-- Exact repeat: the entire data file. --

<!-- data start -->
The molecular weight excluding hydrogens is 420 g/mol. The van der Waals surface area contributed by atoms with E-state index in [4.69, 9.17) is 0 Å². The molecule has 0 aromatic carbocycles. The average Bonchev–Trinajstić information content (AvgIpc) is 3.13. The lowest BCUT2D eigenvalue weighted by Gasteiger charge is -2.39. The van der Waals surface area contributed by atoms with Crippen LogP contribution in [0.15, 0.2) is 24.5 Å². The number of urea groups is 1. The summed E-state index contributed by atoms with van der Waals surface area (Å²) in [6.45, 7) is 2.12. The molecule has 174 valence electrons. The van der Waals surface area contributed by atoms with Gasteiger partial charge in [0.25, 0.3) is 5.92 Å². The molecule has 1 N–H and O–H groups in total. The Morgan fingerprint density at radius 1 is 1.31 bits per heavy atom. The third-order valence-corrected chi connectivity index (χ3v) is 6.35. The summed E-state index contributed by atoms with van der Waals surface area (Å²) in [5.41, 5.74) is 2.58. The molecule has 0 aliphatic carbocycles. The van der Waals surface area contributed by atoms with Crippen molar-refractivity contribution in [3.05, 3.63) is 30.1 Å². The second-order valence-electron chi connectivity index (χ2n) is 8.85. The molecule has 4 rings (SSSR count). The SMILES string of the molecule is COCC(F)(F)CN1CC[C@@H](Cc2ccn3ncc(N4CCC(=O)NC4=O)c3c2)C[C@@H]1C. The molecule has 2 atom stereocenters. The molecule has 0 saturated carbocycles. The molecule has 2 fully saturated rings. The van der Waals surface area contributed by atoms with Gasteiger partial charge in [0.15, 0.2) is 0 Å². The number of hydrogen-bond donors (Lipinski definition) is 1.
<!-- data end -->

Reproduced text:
The molecular weight excluding hydrogens is 420 g/mol. The van der Waals surface area contributed by atoms with E-state index in [4.69, 9.17) is 0 Å². The molecule has 0 aromatic carbocycles. The average Bonchev–Trinajstić information content (AvgIpc) is 3.13. The lowest BCUT2D eigenvalue weighted by Gasteiger charge is -2.39. The van der Waals surface area contributed by atoms with Crippen LogP contribution in [0.15, 0.2) is 24.5 Å². The number of urea groups is 1. The summed E-state index contributed by atoms with van der Waals surface area (Å²) in [6.45, 7) is 2.12. The molecule has 174 valence electrons. The van der Waals surface area contributed by atoms with Gasteiger partial charge in [0.25, 0.3) is 5.92 Å². The molecule has 1 N–H and O–H groups in total. The Morgan fingerprint density at radius 1 is 1.31 bits per heavy atom. The third-order valence-corrected chi connectivity index (χ3v) is 6.35. The summed E-state index contributed by atoms with van der Waals surface area (Å²) in [5.41, 5.74) is 2.58. The molecule has 0 aliphatic carbocycles. The van der Waals surface area contributed by atoms with Crippen molar-refractivity contribution in [3.05, 3.63) is 30.1 Å². The second-order valence-electron chi connectivity index (χ2n) is 8.85. The molecule has 4 rings (SSSR count). The SMILES string of the molecule is COCC(F)(F)CN1CC[C@@H](Cc2ccn3ncc(N4CCC(=O)NC4=O)c3c2)C[C@@H]1C. The molecule has 2 atom stereocenters. The molecule has 0 saturated carbocycles. The molecule has 2 fully saturated rings. The van der Waals surface area contributed by atoms with Gasteiger partial charge in [0.15, 0.2) is 0 Å². The number of hydrogen-bond donors (Lipinski definition) is 1.